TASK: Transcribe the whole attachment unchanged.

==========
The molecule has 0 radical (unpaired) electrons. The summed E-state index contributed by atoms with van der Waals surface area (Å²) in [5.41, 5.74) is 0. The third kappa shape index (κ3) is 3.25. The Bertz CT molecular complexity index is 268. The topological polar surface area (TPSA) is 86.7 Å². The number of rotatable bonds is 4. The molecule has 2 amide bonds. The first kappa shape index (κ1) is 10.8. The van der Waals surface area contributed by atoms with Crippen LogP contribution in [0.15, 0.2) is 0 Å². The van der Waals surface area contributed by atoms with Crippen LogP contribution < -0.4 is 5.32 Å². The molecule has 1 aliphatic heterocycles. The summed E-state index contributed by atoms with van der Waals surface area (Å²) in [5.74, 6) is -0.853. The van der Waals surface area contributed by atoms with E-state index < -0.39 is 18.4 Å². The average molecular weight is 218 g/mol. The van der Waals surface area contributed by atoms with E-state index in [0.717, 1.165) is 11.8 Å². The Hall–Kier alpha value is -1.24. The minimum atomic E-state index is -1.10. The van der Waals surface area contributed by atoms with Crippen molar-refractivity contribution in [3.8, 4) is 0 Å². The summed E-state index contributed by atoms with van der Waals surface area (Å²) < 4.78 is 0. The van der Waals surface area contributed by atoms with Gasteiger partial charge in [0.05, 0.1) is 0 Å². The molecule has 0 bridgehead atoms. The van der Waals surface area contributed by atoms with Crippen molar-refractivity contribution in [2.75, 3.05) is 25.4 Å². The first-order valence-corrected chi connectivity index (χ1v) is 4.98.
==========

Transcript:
The molecule has 0 radical (unpaired) electrons. The summed E-state index contributed by atoms with van der Waals surface area (Å²) in [5.41, 5.74) is 0. The third kappa shape index (κ3) is 3.25. The Bertz CT molecular complexity index is 268. The topological polar surface area (TPSA) is 86.7 Å². The number of rotatable bonds is 4. The molecule has 2 amide bonds. The first kappa shape index (κ1) is 10.8. The van der Waals surface area contributed by atoms with Crippen LogP contribution in [0.15, 0.2) is 0 Å². The van der Waals surface area contributed by atoms with Crippen LogP contribution < -0.4 is 5.32 Å². The molecule has 1 aliphatic heterocycles. The summed E-state index contributed by atoms with van der Waals surface area (Å²) in [5.74, 6) is -0.853. The van der Waals surface area contributed by atoms with E-state index < -0.39 is 18.4 Å². The average molecular weight is 218 g/mol. The van der Waals surface area contributed by atoms with E-state index in [0.717, 1.165) is 11.8 Å². The Hall–Kier alpha value is -1.24. The minimum atomic E-state index is -1.10. The van der Waals surface area contributed by atoms with Crippen molar-refractivity contribution in [3.8, 4) is 0 Å². The summed E-state index contributed by atoms with van der Waals surface area (Å²) < 4.78 is 0. The van der Waals surface area contributed by atoms with Gasteiger partial charge in [0.05, 0.1) is 0 Å². The molecule has 0 bridgehead atoms. The van der Waals surface area contributed by atoms with Crippen molar-refractivity contribution in [2.75, 3.05) is 25.4 Å². The first-order valence-corrected chi connectivity index (χ1v) is 4.98.